Obama made his remarks during a wide-ranging news conference covering the state of the economy, the wars in Afghanistan and Libya, and hot-button social issues such as same-sex marriage. It came at a time of rising questions over Obama's ability to maintain control of the political narrative and boost public confidence in his stewardship in the run-up to next year's presidential election.

GOP leaders have shown no signs of yielding in their opposition to higher taxes as part of any grand bargain with the White House. Recent bipartisan talks led by Vice President Joe Biden collapsed over the tax disagreement.

"The president is sorely mistaken if he believes a bill to raise the debt ceiling and raise taxes would pass the (Republican-controlled) House," Speaker John Boehner, R-Ohio, said after Obama's news conference.

"A debt-limit increase can only pass the House if it includes spending cuts larger than the debt limit increase; includes reforms to hold down spending in the future; and is free from tax hikes," Boehner added. "The longer the president denies these realities, the more difficult he makes this process."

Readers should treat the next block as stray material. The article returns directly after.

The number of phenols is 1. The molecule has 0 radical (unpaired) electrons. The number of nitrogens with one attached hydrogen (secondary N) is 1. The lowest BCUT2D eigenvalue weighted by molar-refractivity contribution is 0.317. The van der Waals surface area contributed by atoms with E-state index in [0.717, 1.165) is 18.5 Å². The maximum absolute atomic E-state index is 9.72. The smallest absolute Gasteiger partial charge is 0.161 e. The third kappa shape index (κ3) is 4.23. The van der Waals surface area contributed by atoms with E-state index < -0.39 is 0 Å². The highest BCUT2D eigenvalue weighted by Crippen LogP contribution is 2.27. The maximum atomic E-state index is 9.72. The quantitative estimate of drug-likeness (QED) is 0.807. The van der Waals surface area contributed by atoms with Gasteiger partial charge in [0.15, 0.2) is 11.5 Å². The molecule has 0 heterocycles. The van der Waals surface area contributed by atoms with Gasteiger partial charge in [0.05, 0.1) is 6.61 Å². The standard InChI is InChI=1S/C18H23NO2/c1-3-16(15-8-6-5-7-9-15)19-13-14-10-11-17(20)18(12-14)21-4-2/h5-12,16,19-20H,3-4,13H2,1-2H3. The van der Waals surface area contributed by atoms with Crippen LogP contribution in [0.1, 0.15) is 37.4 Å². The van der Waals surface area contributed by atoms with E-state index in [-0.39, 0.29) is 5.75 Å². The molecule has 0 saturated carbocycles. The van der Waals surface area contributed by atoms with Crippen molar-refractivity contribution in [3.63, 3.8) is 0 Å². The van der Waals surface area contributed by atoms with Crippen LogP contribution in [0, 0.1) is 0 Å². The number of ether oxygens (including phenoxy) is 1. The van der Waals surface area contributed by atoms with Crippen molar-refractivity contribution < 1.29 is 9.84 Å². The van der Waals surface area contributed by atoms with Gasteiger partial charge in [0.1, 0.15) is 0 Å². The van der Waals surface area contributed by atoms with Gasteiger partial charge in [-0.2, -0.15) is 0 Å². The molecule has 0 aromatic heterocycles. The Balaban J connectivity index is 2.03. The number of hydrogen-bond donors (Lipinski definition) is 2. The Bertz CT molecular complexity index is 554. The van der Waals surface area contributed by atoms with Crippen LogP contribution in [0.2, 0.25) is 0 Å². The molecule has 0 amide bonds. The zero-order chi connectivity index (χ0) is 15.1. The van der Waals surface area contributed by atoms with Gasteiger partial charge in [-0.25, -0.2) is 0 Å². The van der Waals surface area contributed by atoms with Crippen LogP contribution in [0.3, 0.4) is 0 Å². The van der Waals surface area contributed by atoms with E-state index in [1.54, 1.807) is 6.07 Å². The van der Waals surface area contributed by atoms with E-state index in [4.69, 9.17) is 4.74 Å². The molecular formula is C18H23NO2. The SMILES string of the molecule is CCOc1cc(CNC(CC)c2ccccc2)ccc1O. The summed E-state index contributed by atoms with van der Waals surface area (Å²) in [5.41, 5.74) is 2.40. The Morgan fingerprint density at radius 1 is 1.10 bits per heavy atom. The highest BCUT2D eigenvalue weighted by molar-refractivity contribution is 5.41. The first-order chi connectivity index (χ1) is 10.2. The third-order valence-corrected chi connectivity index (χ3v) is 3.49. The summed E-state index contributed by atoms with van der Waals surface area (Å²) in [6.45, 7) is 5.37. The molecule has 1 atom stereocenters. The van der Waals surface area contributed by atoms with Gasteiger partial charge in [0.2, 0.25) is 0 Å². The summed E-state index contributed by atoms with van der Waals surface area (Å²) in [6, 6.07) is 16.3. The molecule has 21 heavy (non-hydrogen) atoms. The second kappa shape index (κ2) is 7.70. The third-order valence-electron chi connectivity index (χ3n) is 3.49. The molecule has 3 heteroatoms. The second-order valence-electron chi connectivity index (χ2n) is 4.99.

Senate Minority Leader Mitch McConnell, R-Kentucky, insisted earlier in the day that Republicans will "refuse to let the taxpayers take the hit when it comes to reducing the debt."

The debate is "about holding Washington accountable for a change," McConnell said. "It's about refusing to subsidize the Democrats' irresponsible spending habits another day."

For his part, the president ripped Republicans for protecting "millionaires and billionaires," oil companies, hedge fund managers, and owners of corporate jets.

The wealthy, he said, can afford to pay higher taxes.

"You can still ride on your corporate jet. You're just going to pay a little more," Obama said.

At the same time, the president pushed Congress to act on a series of pending measures to help strengthen the economy faster, including easing the ability of entrepreneurs to get patents, providing loans to private companies for infrastructure development, and approving free trade agreements.

Obama noted that America's economy has gone through a series of major structural changes.

As a result, the country's economic problems are "not going to be solved overnight," he stressed.

Turning his attention overseas, Obama dismissed criticism that his administration failed to obtain clear congressional approval before committing U.S. military forces to the NATO-led campaign in Libya.

Some representatives and senators on both sides of the aisle argue the White House has violated the 1973 War Powers Resolution, which gives a president 60 days to get congressional approval for sending U.S. forces to war, followed by a 30-day extension to end hostilities.

The combined 90-day period ended last week.

Obama insisted that the War Powers Resolution does not apply in the case of Libya.

The law was intended to avoid a repeat of a Vietnam-style war, he said. In contrast, "this operation is limited in time and in scope."